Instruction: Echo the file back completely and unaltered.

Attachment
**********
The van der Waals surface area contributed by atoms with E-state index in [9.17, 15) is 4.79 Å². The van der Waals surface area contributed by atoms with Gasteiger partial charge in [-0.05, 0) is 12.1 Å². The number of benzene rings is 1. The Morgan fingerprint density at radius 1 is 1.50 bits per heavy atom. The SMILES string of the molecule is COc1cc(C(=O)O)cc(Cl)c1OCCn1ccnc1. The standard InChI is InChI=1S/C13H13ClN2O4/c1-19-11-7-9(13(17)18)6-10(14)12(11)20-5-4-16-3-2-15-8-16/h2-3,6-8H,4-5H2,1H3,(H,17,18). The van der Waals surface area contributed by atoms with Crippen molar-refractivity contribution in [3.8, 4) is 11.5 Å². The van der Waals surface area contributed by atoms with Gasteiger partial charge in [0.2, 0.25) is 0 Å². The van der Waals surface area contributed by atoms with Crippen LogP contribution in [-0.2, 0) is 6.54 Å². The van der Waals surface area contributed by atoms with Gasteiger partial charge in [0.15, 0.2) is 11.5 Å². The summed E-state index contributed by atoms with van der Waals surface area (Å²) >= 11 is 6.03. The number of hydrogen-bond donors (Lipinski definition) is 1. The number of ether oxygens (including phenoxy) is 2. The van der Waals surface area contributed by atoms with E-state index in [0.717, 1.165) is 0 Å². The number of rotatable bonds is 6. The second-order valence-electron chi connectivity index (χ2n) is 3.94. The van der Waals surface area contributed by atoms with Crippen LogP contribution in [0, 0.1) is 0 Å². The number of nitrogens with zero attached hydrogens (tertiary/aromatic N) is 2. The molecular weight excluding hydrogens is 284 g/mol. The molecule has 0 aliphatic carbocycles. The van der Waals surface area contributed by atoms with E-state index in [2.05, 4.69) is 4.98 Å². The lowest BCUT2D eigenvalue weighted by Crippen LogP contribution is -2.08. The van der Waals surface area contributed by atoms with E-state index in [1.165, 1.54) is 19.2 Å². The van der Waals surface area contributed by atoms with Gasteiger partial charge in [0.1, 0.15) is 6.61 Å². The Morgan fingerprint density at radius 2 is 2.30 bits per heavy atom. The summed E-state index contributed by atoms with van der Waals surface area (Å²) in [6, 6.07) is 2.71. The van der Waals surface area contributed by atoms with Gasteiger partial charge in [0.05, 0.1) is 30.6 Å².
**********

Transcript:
The van der Waals surface area contributed by atoms with E-state index in [9.17, 15) is 4.79 Å². The van der Waals surface area contributed by atoms with Gasteiger partial charge in [-0.05, 0) is 12.1 Å². The number of benzene rings is 1. The Morgan fingerprint density at radius 1 is 1.50 bits per heavy atom. The SMILES string of the molecule is COc1cc(C(=O)O)cc(Cl)c1OCCn1ccnc1. The standard InChI is InChI=1S/C13H13ClN2O4/c1-19-11-7-9(13(17)18)6-10(14)12(11)20-5-4-16-3-2-15-8-16/h2-3,6-8H,4-5H2,1H3,(H,17,18). The van der Waals surface area contributed by atoms with Crippen molar-refractivity contribution in [3.8, 4) is 11.5 Å². The van der Waals surface area contributed by atoms with Gasteiger partial charge in [0.2, 0.25) is 0 Å². The van der Waals surface area contributed by atoms with Crippen LogP contribution in [-0.2, 0) is 6.54 Å². The van der Waals surface area contributed by atoms with Gasteiger partial charge in [0.15, 0.2) is 11.5 Å². The summed E-state index contributed by atoms with van der Waals surface area (Å²) >= 11 is 6.03. The number of hydrogen-bond donors (Lipinski definition) is 1. The number of ether oxygens (including phenoxy) is 2. The van der Waals surface area contributed by atoms with E-state index in [0.717, 1.165) is 0 Å². The number of rotatable bonds is 6. The second-order valence-electron chi connectivity index (χ2n) is 3.94. The van der Waals surface area contributed by atoms with Crippen LogP contribution in [0, 0.1) is 0 Å². The number of nitrogens with zero attached hydrogens (tertiary/aromatic N) is 2. The molecular weight excluding hydrogens is 284 g/mol. The molecule has 0 aliphatic carbocycles. The van der Waals surface area contributed by atoms with E-state index in [2.05, 4.69) is 4.98 Å². The lowest BCUT2D eigenvalue weighted by Crippen LogP contribution is -2.08. The van der Waals surface area contributed by atoms with E-state index in [1.165, 1.54) is 19.2 Å². The van der Waals surface area contributed by atoms with Gasteiger partial charge in [0.1, 0.15) is 6.61 Å². The Morgan fingerprint density at radius 2 is 2.30 bits per heavy atom. The summed E-state index contributed by atoms with van der Waals surface area (Å²) in [6, 6.07) is 2.71. The van der Waals surface area contributed by atoms with Gasteiger partial charge in [0.05, 0.1) is 30.6 Å².